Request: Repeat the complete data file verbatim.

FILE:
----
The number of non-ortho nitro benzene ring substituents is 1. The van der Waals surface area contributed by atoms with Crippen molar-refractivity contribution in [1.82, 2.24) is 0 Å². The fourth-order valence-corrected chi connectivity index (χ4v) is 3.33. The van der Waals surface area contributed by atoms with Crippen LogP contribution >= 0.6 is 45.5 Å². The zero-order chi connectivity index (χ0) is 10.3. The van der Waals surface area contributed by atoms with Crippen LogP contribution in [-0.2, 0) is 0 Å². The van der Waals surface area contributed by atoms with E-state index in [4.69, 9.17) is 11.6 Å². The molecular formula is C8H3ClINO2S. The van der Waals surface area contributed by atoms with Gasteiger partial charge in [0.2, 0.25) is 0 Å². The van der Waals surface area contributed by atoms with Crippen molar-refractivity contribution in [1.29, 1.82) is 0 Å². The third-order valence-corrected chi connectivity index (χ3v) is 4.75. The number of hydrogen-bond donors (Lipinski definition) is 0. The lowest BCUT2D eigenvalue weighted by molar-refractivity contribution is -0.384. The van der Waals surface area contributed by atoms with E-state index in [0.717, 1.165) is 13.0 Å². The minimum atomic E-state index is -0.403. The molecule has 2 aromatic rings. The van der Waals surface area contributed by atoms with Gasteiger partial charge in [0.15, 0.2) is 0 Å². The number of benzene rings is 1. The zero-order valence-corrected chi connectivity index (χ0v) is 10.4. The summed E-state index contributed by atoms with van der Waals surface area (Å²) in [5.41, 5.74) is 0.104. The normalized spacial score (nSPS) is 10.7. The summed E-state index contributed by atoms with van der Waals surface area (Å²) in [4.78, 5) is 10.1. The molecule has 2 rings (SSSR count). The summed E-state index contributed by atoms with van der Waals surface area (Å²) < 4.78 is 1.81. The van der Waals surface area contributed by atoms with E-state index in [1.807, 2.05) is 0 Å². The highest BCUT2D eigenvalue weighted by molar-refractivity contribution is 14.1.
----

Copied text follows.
The number of non-ortho nitro benzene ring substituents is 1. The van der Waals surface area contributed by atoms with Crippen molar-refractivity contribution in [1.82, 2.24) is 0 Å². The fourth-order valence-corrected chi connectivity index (χ4v) is 3.33. The van der Waals surface area contributed by atoms with Crippen LogP contribution >= 0.6 is 45.5 Å². The zero-order chi connectivity index (χ0) is 10.3. The van der Waals surface area contributed by atoms with Crippen LogP contribution in [-0.2, 0) is 0 Å². The van der Waals surface area contributed by atoms with E-state index in [4.69, 9.17) is 11.6 Å². The molecular formula is C8H3ClINO2S. The van der Waals surface area contributed by atoms with Gasteiger partial charge in [0.2, 0.25) is 0 Å². The van der Waals surface area contributed by atoms with Crippen molar-refractivity contribution in [1.29, 1.82) is 0 Å². The third-order valence-corrected chi connectivity index (χ3v) is 4.75. The number of hydrogen-bond donors (Lipinski definition) is 0. The lowest BCUT2D eigenvalue weighted by molar-refractivity contribution is -0.384. The van der Waals surface area contributed by atoms with E-state index in [0.717, 1.165) is 13.0 Å². The minimum atomic E-state index is -0.403. The molecule has 2 aromatic rings. The van der Waals surface area contributed by atoms with Gasteiger partial charge in [0.15, 0.2) is 0 Å². The number of benzene rings is 1. The zero-order valence-corrected chi connectivity index (χ0v) is 10.4. The summed E-state index contributed by atoms with van der Waals surface area (Å²) in [5.41, 5.74) is 0.104. The normalized spacial score (nSPS) is 10.7. The summed E-state index contributed by atoms with van der Waals surface area (Å²) in [4.78, 5) is 10.1. The molecule has 2 rings (SSSR count). The summed E-state index contributed by atoms with van der Waals surface area (Å²) < 4.78 is 1.81. The van der Waals surface area contributed by atoms with E-state index in [1.807, 2.05) is 0 Å². The highest BCUT2D eigenvalue weighted by molar-refractivity contribution is 14.1.